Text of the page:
Illness perceptions and their association with 2 year functional status and change in patients with hand osteoarthritis
SourceRheumatology, 57, 12, (2018), pp. 2190-2199
Article / Letter to editor
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SubjectRadboudumc 5: Inflammatory diseases RIHS: Radboud Institute for Health Sciences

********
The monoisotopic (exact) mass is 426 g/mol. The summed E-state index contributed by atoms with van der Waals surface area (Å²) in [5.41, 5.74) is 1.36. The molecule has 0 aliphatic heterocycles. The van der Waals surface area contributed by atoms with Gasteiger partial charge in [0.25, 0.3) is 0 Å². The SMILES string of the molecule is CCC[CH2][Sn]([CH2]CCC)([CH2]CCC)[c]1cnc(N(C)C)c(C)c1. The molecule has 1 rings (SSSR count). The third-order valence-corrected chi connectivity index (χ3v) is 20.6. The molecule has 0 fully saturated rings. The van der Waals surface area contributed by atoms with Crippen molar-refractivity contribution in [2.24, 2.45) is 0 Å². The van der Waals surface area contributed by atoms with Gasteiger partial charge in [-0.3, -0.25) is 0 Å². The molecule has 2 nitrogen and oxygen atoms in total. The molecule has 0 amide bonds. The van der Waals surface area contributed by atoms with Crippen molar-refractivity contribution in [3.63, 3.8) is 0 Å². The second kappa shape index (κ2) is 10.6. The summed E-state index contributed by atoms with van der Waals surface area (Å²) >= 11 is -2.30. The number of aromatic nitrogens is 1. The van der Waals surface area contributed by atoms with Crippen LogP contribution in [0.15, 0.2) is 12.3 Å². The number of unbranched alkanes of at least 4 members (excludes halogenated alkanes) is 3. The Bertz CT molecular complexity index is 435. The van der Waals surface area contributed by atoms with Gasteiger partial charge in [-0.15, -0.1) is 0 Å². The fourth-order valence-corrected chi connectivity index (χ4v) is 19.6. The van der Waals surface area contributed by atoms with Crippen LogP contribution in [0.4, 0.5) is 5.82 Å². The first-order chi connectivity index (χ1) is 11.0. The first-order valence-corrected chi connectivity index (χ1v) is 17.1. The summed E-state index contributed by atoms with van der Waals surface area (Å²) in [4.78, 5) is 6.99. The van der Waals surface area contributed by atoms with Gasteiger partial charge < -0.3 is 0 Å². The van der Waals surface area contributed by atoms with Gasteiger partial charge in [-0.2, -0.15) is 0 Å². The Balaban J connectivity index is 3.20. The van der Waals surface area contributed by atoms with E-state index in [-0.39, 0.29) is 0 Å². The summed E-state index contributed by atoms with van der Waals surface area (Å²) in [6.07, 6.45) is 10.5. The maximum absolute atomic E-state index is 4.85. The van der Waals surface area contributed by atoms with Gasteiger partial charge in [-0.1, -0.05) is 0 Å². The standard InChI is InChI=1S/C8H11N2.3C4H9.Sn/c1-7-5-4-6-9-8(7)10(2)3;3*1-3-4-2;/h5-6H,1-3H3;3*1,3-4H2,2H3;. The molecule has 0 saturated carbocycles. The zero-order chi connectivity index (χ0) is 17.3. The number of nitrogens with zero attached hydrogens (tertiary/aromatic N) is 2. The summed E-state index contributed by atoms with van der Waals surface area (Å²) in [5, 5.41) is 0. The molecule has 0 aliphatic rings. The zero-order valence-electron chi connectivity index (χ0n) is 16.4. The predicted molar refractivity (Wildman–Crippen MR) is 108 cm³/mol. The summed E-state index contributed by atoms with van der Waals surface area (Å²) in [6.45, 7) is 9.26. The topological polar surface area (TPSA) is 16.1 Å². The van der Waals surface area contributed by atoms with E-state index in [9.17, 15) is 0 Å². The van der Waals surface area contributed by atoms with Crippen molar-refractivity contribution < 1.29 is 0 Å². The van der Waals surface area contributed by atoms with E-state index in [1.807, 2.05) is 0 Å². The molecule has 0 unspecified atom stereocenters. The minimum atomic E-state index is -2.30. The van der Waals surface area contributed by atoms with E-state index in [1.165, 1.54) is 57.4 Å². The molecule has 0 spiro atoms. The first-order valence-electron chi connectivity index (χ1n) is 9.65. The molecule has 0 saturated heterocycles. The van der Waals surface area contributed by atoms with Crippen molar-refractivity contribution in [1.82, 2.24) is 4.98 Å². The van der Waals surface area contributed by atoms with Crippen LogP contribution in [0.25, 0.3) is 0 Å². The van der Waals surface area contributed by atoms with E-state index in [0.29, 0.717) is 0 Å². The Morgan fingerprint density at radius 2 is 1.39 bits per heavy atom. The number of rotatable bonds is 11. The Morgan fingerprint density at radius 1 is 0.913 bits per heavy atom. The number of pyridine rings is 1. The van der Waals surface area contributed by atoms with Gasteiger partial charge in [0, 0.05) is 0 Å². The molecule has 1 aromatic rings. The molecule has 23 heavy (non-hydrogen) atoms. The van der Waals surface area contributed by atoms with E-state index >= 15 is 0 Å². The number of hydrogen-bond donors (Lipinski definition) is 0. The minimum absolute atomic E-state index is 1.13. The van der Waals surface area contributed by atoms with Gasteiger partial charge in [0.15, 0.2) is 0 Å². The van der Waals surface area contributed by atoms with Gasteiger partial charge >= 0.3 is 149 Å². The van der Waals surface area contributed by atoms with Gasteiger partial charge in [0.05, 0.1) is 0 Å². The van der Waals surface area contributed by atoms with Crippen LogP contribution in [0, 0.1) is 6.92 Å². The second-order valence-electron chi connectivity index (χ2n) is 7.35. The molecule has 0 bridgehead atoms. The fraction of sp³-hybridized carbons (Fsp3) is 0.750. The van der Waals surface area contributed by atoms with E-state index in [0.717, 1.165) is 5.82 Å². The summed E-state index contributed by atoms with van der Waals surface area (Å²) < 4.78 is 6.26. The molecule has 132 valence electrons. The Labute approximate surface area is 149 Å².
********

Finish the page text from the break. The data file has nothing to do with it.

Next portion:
Objective: To investigate the association between illness perceptions and disability both cross-sectionally and over 2 years in patients with hand OA. Methods: Illness perceptions and self-reported disability were assessed at baseline and after 2 years in 384 patients with primary hand OA (mean age 61 years, 84% women, n = 312 with follow-up) with the Illness Perception Questionnaire - Revised (IPQ-R), Functional Index for Hand OA, Australian/Canadian Hand OA Index and HAQ. Risk ratios for high disability (highest quartile) at both time points were estimated for tertiles of IPQ-R dimensions, using Poisson regression. The mean IPQ dimension change difference between patients with and without disability progression (change Functional Index for Hand OA 1, Australian/Canadian Hand OA Index > 1.4, HAQ > 0.22) was estimated with linear regression. Analyses were adjusted for age, Doyle index and baseline score. Results: At baseline, stronger negative illness perceptions were associated with high disability. Baseline illness perceptions were also associated with high disability after 2 years, although adjustment made apparent that these associations were confounded by baseline disability status. Most illness perceptions changed over 2 years; understanding increased, OA was regarded as more chronic and fewer emotions and consequences and less personal and treatment control were experienced. The 2 year change in disability was different between patients with and without progression for the illness perceptions of more perceived consequences, symptoms, treatment control and emotions. Conclusion: Illness perceptions seemed to be implicated in disability and its progression. Our results suggest that interventions could focus on improving baseline disability, potentially using illness perceptions to accomplish this goal.
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